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For The Birds

 During the winter months, save various materials to be put outside for nesting birds in the spring. Material such as pet fur, scraps of yarn/string, cotton batting or other bits of material is great for our feathered friends to add to their nests. Birds use lots of scraps in building their nests and it can be very entertaining to watch them going through the scraps deciding what to use!

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Weed Control

Chemical Approach:

Pre-emergent weed-preventer will keep annual weed seeds from germinating. Timing is important and we suggest being ready by early March. Watch for the Forsythia blooms.… when they appear, you are ready to apply the pre-emergent chemicals to your lawn.  

On Using Landscape Cloth:

Putting down “landscape cloth” is a practice that became popular about 25 years ago. It was first used by commercial landscapers as a method of keeping weeds at bay, then later homeowners began using it somewhat indiscriminately. Because the first offerings didn’t allow the soil to “breathe,” new products hit the market that allowed the penetration of water to the soil beneath. The problem with either type of covering is that tree and shrub roots like to grow on top of the material, where they can establish roots in the mulch that has been added. This works just fine during times of adequate rainfall when water can get to the feeder roots. The problem arises during times of drought, when these roots are no longer getting water. The decomposing mulch can also become good bedding for new weed seeds that grow greedily into the old landscape cloth.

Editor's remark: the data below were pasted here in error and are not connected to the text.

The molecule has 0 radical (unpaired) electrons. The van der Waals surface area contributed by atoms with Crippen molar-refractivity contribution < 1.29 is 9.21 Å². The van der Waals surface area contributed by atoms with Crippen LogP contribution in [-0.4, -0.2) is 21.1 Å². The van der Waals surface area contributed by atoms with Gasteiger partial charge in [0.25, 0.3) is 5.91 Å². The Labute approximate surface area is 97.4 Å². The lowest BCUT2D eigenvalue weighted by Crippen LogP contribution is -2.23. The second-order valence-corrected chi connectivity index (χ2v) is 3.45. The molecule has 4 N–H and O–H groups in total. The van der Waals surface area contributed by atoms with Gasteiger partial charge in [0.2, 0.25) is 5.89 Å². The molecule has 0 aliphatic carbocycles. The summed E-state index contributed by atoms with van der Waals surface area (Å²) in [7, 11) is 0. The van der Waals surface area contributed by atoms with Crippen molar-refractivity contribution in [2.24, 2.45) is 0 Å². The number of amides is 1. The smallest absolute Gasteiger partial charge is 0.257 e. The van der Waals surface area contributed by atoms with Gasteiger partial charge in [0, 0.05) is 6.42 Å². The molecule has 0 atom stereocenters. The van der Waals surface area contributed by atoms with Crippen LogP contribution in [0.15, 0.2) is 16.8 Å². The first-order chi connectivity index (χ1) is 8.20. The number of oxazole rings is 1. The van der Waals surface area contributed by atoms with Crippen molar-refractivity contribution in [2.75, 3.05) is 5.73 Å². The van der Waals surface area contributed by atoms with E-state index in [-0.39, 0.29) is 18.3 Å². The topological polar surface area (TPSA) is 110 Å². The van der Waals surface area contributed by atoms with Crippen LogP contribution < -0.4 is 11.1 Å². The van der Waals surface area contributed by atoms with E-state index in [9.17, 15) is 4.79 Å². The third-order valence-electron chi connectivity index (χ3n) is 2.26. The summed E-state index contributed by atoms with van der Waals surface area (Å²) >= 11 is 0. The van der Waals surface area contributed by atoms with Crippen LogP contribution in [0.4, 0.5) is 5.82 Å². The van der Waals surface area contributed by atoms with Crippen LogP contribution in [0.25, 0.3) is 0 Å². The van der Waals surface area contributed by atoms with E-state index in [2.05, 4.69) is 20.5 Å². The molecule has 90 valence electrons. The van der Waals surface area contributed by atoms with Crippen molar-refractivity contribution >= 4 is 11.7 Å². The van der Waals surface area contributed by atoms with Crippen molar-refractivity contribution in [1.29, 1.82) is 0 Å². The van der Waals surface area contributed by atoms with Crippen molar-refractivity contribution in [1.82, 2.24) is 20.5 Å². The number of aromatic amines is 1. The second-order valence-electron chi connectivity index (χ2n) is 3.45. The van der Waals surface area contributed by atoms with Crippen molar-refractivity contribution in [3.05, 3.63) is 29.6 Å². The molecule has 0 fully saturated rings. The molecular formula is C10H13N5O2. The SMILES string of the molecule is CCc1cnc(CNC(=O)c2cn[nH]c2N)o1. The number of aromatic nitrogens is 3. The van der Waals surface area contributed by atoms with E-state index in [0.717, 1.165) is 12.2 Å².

An exception might be if you choose to use landscape fabric under rocks which would otherwise sink into the soil, if left on bare ground. In such a case, it is strongly recommended that the landscaping cloth be kept at least a foot away from the base of plants to prevent problems with the roots such as described above.

Organic Approach: